Cover: A citation study of the NIH peer review process

A citation study of the NIH peer review process

Published 1978

by Grace M. Carter

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The average priority score given by NIH peer review groups to research grant renewal applications improved over time compared to new applications. These trends are due to the effect of increasingly tighter budgets during the early part of the period causing funding higher quality grants and therefore renewal applications increased in quality during subsequent years. The disapproval rate of renewal applications has been declining more than can be explained by increased quality. The probability that a grant will publish a frequently cited article is related to the priority score received on the application, but is more strongly related to the score received on an application to renew the grant following publication. The correlation coefficient between the score received on a renewal and the score received the previous time the grant was reviewed is 0.4. This low value can be explained in part by the output produced during the previous grant period. These observations are consistent with the existence of a good deal of uncertainty in judgments of proposed research and adaptation by the second study section to the merits of the research and away from the earlier appraisal of its potential. New projects receive a slightly better score than renewal applications with the same citation rate.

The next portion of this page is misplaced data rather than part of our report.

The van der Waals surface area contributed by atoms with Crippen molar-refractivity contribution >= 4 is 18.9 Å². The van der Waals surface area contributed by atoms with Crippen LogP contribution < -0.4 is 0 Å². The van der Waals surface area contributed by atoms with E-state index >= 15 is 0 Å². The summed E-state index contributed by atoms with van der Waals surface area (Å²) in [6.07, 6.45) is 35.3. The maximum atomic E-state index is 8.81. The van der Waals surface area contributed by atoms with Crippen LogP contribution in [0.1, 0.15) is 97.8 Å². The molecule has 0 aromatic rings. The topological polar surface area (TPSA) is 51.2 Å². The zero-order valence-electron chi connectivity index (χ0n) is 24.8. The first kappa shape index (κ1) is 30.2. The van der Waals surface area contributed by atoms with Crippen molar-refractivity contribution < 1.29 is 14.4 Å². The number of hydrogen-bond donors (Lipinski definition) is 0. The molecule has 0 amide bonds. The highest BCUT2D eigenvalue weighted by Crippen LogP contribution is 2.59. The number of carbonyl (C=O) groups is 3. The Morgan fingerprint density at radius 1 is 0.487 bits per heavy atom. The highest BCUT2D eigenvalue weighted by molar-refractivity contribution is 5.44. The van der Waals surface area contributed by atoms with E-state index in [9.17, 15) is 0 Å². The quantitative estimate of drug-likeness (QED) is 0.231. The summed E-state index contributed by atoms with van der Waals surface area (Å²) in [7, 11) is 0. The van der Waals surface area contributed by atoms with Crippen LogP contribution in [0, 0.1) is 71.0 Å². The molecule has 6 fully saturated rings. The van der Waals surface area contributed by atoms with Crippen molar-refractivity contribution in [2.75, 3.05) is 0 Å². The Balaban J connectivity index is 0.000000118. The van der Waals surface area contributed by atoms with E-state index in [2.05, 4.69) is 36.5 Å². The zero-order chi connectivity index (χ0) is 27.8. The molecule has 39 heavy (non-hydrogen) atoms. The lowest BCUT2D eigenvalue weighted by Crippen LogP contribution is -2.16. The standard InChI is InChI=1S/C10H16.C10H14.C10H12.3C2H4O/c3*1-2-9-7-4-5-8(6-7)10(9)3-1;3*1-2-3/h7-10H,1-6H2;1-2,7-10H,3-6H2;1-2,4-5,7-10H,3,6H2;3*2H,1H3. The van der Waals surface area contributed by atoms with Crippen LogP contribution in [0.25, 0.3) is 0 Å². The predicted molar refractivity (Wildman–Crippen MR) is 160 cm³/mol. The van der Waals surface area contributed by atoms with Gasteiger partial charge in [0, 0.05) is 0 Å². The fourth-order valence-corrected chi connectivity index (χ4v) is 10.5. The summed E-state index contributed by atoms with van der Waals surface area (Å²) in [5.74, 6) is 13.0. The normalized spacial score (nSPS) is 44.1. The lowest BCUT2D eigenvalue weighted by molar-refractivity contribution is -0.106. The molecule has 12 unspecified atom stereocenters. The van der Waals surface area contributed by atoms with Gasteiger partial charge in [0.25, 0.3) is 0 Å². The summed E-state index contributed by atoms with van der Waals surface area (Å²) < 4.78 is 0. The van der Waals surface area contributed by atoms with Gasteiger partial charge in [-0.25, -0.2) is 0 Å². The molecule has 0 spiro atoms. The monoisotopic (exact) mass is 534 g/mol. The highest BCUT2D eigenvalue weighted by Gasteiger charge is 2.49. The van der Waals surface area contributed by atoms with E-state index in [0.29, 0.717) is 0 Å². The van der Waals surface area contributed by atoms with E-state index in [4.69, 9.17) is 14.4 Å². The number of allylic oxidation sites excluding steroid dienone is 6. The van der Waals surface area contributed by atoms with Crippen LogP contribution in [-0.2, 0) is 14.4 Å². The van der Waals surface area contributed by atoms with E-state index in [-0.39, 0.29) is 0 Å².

This report is part of the RAND paper series. The paper was a product of RAND from 1948 to 2003 that captured speeches, memorials, and derivative research, usually prepared on authors' own time and meant to be the scholarly or scientific contribution of individual authors to their professional fields. Papers were less formal than reports and did not require rigorous peer review.

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